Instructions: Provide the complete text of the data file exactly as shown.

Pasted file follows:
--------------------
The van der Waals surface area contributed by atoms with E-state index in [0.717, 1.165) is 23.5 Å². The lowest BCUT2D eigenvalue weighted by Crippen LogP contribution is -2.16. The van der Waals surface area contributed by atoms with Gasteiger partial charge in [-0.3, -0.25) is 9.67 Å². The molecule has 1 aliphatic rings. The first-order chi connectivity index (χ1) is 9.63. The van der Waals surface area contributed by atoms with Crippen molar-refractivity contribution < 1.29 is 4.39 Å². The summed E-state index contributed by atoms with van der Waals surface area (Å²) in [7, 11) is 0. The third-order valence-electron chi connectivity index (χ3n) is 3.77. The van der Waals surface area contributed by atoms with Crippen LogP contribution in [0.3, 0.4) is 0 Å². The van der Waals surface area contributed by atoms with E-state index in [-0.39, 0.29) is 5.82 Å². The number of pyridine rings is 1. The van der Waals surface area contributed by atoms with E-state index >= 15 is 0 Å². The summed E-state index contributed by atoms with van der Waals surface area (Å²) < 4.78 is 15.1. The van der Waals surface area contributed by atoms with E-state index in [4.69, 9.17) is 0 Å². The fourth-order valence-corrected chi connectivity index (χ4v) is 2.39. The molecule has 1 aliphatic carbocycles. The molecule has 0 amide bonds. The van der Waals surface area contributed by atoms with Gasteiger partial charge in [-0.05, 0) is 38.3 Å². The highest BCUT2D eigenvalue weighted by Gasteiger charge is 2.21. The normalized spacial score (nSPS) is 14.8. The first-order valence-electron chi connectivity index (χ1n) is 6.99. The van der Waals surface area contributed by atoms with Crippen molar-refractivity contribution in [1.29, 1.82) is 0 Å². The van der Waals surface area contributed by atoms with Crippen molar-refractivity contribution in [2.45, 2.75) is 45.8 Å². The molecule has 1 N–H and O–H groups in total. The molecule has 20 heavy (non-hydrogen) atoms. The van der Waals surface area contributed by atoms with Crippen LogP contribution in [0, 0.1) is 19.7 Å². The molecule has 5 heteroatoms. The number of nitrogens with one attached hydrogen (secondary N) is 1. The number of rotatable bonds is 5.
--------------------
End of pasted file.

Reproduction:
The van der Waals surface area contributed by atoms with E-state index in [0.717, 1.165) is 23.5 Å². The lowest BCUT2D eigenvalue weighted by Crippen LogP contribution is -2.16. The van der Waals surface area contributed by atoms with Gasteiger partial charge in [-0.3, -0.25) is 9.67 Å². The molecule has 1 aliphatic rings. The first-order chi connectivity index (χ1) is 9.63. The van der Waals surface area contributed by atoms with Crippen molar-refractivity contribution < 1.29 is 4.39 Å². The summed E-state index contributed by atoms with van der Waals surface area (Å²) in [7, 11) is 0. The third-order valence-electron chi connectivity index (χ3n) is 3.77. The van der Waals surface area contributed by atoms with Crippen LogP contribution in [0.3, 0.4) is 0 Å². The van der Waals surface area contributed by atoms with E-state index in [-0.39, 0.29) is 5.82 Å². The number of pyridine rings is 1. The van der Waals surface area contributed by atoms with E-state index >= 15 is 0 Å². The summed E-state index contributed by atoms with van der Waals surface area (Å²) < 4.78 is 15.1. The van der Waals surface area contributed by atoms with E-state index in [4.69, 9.17) is 0 Å². The fourth-order valence-corrected chi connectivity index (χ4v) is 2.39. The molecule has 1 aliphatic carbocycles. The molecule has 0 amide bonds. The van der Waals surface area contributed by atoms with Gasteiger partial charge in [-0.05, 0) is 38.3 Å². The highest BCUT2D eigenvalue weighted by Gasteiger charge is 2.21. The normalized spacial score (nSPS) is 14.8. The first-order valence-electron chi connectivity index (χ1n) is 6.99. The van der Waals surface area contributed by atoms with Crippen molar-refractivity contribution in [1.29, 1.82) is 0 Å². The van der Waals surface area contributed by atoms with Crippen molar-refractivity contribution in [2.45, 2.75) is 45.8 Å². The molecule has 1 N–H and O–H groups in total. The molecule has 20 heavy (non-hydrogen) atoms. The van der Waals surface area contributed by atoms with Crippen LogP contribution in [0, 0.1) is 19.7 Å². The molecule has 5 heteroatoms. The number of nitrogens with one attached hydrogen (secondary N) is 1. The number of rotatable bonds is 5.